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    #1

    the smallness

    Hi, I found some meanings for "smallness" what fits for it ?

    Its the timidity, the smallness of our politics that are holding us
    back.

    1
    a : having comparatively little size or slight dimensions b : lowercase

    2
    a : minor in influence, power, or rank b : operating on a limited scale ?


    3
    : lacking in strength <a small voice> ?

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    #2

    Re: the smallness

    Hello flowersa,
    I'm not certain I understand your question.
    Would you like to know what "smallness" means in the sentence you have given as an example? Is that your question?
    John

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    #3

    Re: the smallness

    [QUOTE=flowersa;846265]


    ***** NOT A TEACHER *****


    (1) I think that in this sentence, the word "small" means "petty."

    (2) And what does "petty" mean?

    (3) Well, it means to make something important out of something not important.

    (4) Let's say that Mona works in your office. You and Mona are not friends. Neither

    are you enemies. Let's say that one day when you passed her in the hall, you said

    "Good morning," but she did not reply. Now let's say that someone comes to you and

    says, "Mona, the woman who works on the third floor, is having her 80th birthday.

    Would you like to sign this birthday card that we are going to give her?" You answer,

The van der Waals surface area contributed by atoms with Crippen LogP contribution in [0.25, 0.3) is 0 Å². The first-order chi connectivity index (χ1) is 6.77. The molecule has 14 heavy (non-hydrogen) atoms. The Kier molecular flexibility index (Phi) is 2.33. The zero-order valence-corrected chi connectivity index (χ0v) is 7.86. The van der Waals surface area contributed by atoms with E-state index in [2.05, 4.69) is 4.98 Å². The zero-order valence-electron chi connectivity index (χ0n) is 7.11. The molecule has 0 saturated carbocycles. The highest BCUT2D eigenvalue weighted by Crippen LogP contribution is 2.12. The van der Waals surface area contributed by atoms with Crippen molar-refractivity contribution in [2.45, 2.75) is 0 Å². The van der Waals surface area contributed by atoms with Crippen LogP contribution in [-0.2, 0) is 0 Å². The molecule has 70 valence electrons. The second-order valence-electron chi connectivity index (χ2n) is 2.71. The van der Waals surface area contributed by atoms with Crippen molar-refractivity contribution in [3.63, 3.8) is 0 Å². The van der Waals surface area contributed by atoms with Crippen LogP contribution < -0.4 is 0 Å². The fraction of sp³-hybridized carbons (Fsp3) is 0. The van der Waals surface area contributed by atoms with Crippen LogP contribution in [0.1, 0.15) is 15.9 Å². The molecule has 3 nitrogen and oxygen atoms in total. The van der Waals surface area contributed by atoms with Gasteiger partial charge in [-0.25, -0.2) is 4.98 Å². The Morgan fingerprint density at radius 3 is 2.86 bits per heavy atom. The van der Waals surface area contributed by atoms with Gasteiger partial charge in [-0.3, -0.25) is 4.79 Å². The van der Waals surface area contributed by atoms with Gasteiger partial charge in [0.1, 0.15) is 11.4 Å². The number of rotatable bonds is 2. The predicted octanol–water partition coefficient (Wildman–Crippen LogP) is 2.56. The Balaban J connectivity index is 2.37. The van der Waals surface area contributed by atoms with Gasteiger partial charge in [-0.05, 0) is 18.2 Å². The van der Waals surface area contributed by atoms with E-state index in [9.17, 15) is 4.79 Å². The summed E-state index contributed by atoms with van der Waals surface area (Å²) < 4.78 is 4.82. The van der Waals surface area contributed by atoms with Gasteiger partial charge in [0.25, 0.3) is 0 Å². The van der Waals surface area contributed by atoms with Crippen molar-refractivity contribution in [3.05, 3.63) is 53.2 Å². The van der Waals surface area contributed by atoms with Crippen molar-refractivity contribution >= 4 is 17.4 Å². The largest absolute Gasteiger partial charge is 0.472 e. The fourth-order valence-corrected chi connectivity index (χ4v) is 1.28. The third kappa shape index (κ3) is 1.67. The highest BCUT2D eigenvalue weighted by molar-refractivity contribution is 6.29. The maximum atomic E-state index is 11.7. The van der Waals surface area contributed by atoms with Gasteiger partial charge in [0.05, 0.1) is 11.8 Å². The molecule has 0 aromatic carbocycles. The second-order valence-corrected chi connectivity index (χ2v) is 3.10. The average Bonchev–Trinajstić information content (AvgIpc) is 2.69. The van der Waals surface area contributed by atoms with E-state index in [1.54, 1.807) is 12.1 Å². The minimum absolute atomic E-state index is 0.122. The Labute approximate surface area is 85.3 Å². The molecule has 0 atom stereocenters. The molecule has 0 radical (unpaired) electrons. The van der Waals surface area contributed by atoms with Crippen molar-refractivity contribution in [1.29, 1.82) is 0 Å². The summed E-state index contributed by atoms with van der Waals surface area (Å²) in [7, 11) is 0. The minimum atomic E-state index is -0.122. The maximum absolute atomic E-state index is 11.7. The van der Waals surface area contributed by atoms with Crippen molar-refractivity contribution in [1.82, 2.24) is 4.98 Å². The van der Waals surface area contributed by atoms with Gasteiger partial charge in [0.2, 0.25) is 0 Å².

"No." We would say that you are acting small or petty. After all, Mona did not hurt

    you. Yes, she did not reply to your "Good morning." But she is going to be 80 years

    old. You could have been "big" and signed the card.

    (5) Well, some people say that politics sometimes is so "small." Instead of discussing

    important matters, the media discuss "unimportant" matters. We just had an

    example last night. As you know, four men are fighting to represent the Republican

    Party in our presidential elections come November. Well, at a debate last night, one of the

    reporters asked Mr. about something negative that his former wife of 20 years ago

    said about him. Mr. X said something like "You should be ashamed of asking me a

    question like that!" The audience not only applauded but they also stood up to show

    their support for Mr. X. The economy is in horrible condition. People do not care about

    what an ex-wife says. They want to know how to get more jobs created.

    (5) Being "big" is the opposite of being "small" in politics (and in life). We also

    call this being a "good sport." If you lose an election, you congratulate the winner.

    That's being big. If your sports team loses, you congratulate the winning team on

    its victory. That's being a good sport. (According to the newspapers, many politicians

    and sports fans are not good sports. Often the loser will turn to violence!)

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    #4

    Re: the smallness

    Quote Originally Posted by JohnParis View Post
    Hello flowersa,
    I'm not certain I understand your question.
    Would you like to know what "smallness" means in the sentence you have given as an example? Is that your question?
    John